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Homework Help: Did i do this correctly

  1. Mar 27, 2005 #1
    Let R be the region in the first quadrant bounded by the y-axis,y=2 and the graph of [tex]e^\frac{x}{2}[/tex]. Create a solid of revolution by revolving R about the y-axis. Use the shell method to find the volume. This is the integral i've come up with, is it correct? And of coures i'll use inegration by parts to calculate the integral.

    [tex] 2\pi\int_{0}^{\ln4}(x)(e^\frac{x}{2})dx[/tex]

    and using integration by parts yields.

    [tex] 2\pi(2xe^\frac{x}{2}-4e^\frac{x}{2})\right]]_{0}^{\ln4}[/tex]
    Last edited: Mar 27, 2005
  2. jcsd
  3. Mar 27, 2005 #2
    Looks correct.
  4. Mar 27, 2005 #3
    thx timnguyen. can someone else please check this solution for me too?
  5. Mar 27, 2005 #4


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    Yep that's exactly right.
  6. Mar 27, 2005 #5
    sorry guys this is not correct!!!!!
  7. Mar 28, 2005 #6
    the integration of the integral is correct, but for this particular problem the integral is wrong.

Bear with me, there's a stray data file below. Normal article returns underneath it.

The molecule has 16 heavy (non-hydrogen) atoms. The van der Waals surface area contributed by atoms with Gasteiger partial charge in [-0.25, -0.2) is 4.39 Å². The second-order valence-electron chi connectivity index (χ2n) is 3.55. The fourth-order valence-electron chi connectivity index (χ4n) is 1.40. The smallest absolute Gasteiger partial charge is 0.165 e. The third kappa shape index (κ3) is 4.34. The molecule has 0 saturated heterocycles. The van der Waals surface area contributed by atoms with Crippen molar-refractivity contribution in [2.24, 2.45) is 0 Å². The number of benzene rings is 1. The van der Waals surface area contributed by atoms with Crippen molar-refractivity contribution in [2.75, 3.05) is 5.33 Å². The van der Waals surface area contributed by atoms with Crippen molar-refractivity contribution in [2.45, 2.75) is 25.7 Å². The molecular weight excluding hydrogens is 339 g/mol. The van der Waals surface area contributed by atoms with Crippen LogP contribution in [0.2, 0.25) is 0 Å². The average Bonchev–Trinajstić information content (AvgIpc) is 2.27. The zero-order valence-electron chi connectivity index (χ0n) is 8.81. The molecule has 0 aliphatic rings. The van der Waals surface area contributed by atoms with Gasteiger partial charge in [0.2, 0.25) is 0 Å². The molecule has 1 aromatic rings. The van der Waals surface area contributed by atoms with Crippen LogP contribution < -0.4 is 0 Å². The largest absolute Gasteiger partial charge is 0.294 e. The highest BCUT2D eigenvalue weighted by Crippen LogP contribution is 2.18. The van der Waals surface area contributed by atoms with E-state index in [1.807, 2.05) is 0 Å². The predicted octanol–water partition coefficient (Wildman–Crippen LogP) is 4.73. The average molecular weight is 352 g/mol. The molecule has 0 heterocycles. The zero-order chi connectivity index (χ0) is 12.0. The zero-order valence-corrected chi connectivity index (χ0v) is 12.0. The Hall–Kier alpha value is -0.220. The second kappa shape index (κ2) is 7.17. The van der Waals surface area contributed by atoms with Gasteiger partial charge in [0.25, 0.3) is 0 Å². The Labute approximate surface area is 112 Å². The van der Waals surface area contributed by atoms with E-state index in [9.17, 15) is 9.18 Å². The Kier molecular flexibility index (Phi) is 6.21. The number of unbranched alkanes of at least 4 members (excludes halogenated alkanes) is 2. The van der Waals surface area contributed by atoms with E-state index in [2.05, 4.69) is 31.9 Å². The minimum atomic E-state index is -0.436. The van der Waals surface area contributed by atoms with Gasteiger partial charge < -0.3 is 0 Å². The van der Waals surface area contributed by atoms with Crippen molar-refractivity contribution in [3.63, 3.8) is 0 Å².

8. Mar 28, 2005 #7
    I don't see anything wrong with that integral. Make sure you evaluated it right.

    I get 9.7086
  9. Mar 28, 2005 #8
    the calculation of the integral is correct BUT, it is not the correct integral for the problem. from the information given the integral should be

    [tex] 2\pi\int_{0}^{\ln4}(2x-xe^\frac{x}{2})dx[/tex]
  10. Mar 28, 2005 #9
    so [tex] f(x) = 2-e^{x/2} [/tex]? I don't see why.

    For cylindrical shells:

    V = [tex] 2\pi\int{xf(x)}{dx} [/tex]

    f(x) is given in the problem as [tex] e^{x/2} [/tex]

    [tex] 2-e^{x/2} [/tex] is the original function reflected over y=1.
  11. Mar 28, 2005 #10


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    Because using the shell method, you use the fact that the surface area of a cylinder of radius r and height h is [tex]2\pi r^2 h[/tex]. Here r= x and height of the "cylinder" is from [tex]e^{\frac{1}{2}x}[/tex] to 2- the length is [tex]2- e^{\frac{1}{2}x}[/tex].
  12. Mar 28, 2005 #11


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    Halls,i hope u mean

    [tex]S_{lat.right circular cyl.}=2\pi r h [/tex]

  13. Mar 28, 2005 #12


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    Oh well, I've never used the shell method, I only just looked it up on MathWorld. Guess that'll help me if I ever come across it :smile:
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